Even if you want to qualify for the Astronaut Candidate Program as a pilot, you still need to pursue college and graduate school. In fact, there are a wide variety of military programs that can help you pay for your degrees, such as the ROTC programs offered at many universities. Choose a degree program in one of NASA’s accepted STEM fields. For a pilot, a degree in aerospace engineering would be particularly appropriate. 

The Military Track Is Not Just For Pilots

It’s worth noting that you can qualify for astronaut candidacy through the military even if you are not a pilot. Plenty of today’s astronauts started their careers as engineers or scientists in a branch of the military. 

It’s a good option for anyone looking to get plenty of technical, hands-on experience in a highly organized work environment. In fact, a military background can be excellent preparation for life as an astronaut. You’ll learn to work on a team, thrive under pressure, work in unideal conditions, apply technical knowledge, and follow important safety procedures and regulations. 

Physical and Medical Requirements

If you’re wondering how to become an astronaut, you should probably start working out. Being an astronaut is an extremely physically demanding career. The Astronaut Candidate Program includes rigorous physical training, including military survival training, that can easily weed out those who lack strength and stamina.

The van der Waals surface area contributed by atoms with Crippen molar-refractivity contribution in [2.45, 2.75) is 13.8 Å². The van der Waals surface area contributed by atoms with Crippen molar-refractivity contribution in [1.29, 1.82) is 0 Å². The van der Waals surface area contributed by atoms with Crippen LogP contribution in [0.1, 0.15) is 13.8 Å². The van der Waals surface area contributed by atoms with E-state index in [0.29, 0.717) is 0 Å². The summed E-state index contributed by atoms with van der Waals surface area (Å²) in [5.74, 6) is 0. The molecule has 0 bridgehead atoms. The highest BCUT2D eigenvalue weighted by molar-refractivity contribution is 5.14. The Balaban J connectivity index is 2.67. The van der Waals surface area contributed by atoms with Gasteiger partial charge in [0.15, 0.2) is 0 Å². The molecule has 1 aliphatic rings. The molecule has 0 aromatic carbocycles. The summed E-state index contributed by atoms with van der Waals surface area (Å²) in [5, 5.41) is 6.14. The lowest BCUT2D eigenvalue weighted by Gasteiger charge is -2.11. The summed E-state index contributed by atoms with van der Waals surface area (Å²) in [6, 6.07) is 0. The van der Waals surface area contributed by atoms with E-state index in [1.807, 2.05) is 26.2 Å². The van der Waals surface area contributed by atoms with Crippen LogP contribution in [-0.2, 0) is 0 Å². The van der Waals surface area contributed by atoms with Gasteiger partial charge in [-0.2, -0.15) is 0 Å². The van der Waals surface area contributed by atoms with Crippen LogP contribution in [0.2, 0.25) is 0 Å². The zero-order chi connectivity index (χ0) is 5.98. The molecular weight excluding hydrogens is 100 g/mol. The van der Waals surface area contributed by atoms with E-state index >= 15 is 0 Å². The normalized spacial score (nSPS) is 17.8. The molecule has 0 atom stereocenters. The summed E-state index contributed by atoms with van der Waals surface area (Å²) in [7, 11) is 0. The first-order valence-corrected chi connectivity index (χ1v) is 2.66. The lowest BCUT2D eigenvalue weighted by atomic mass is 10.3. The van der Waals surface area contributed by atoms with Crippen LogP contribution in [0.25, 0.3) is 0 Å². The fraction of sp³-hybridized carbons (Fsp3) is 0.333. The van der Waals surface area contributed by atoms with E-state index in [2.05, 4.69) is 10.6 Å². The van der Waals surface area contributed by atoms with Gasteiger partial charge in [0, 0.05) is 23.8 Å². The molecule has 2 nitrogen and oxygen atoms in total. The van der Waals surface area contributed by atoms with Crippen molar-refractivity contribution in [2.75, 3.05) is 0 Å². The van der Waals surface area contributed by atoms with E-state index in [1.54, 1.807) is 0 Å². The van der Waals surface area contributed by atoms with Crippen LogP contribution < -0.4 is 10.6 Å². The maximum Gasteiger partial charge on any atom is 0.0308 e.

Fitness is important, but that doesn’t mean you need to be tall and bulky. There is actually a specific height range requirement for astronauts that tops out at 75 inches or 6 feet 3 inches (the minimum height is 5 feet 2 inches). On the ISS and launch vehicles, space is extremely limited. So, most astronauts need to be fit but lean and not too tall. 


Astronauts also need to have vision that is correctable to 20/20 in each eye. If you need glasses, don’t panic. Plenty of astronauts today don’t have natural 20/20 vision. You can get eye surgery to correct your vision or even wear glasses or contacts. An estimated 80% of astronauts wear glasses or contacts, so it definitely won’t ruin your chances of getting into space. 

Health Complications